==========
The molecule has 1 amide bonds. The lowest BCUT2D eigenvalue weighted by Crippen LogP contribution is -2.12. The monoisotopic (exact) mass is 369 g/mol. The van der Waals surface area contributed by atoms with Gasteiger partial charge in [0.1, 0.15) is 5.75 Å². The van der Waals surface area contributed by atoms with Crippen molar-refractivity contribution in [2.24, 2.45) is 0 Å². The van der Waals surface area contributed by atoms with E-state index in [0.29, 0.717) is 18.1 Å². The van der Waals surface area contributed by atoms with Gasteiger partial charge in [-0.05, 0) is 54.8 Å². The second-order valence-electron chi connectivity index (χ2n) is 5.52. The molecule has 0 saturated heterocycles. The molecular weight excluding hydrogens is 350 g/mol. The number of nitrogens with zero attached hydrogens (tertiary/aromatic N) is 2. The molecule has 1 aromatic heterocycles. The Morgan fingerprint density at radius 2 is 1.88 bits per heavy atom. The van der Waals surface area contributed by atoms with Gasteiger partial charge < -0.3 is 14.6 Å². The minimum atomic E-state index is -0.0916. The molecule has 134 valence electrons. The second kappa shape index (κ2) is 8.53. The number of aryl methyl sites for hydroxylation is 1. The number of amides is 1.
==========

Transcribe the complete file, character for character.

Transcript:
The molecule has 1 amide bonds. The lowest BCUT2D eigenvalue weighted by Crippen LogP contribution is -2.12. The monoisotopic (exact) mass is 369 g/mol. The van der Waals surface area contributed by atoms with Gasteiger partial charge in [0.1, 0.15) is 5.75 Å². The van der Waals surface area contributed by atoms with Crippen molar-refractivity contribution in [2.24, 2.45) is 0 Å². The van der Waals surface area contributed by atoms with E-state index in [0.29, 0.717) is 18.1 Å². The van der Waals surface area contributed by atoms with Gasteiger partial charge in [-0.05, 0) is 54.8 Å². The second-order valence-electron chi connectivity index (χ2n) is 5.52. The molecule has 0 saturated heterocycles. The molecular weight excluding hydrogens is 350 g/mol. The number of nitrogens with zero attached hydrogens (tertiary/aromatic N) is 2. The molecule has 1 aromatic heterocycles. The Morgan fingerprint density at radius 2 is 1.88 bits per heavy atom. The van der Waals surface area contributed by atoms with Gasteiger partial charge < -0.3 is 14.6 Å². The minimum atomic E-state index is -0.0916. The molecule has 134 valence electrons. The second kappa shape index (κ2) is 8.53. The number of aryl methyl sites for hydroxylation is 1. The number of amides is 1.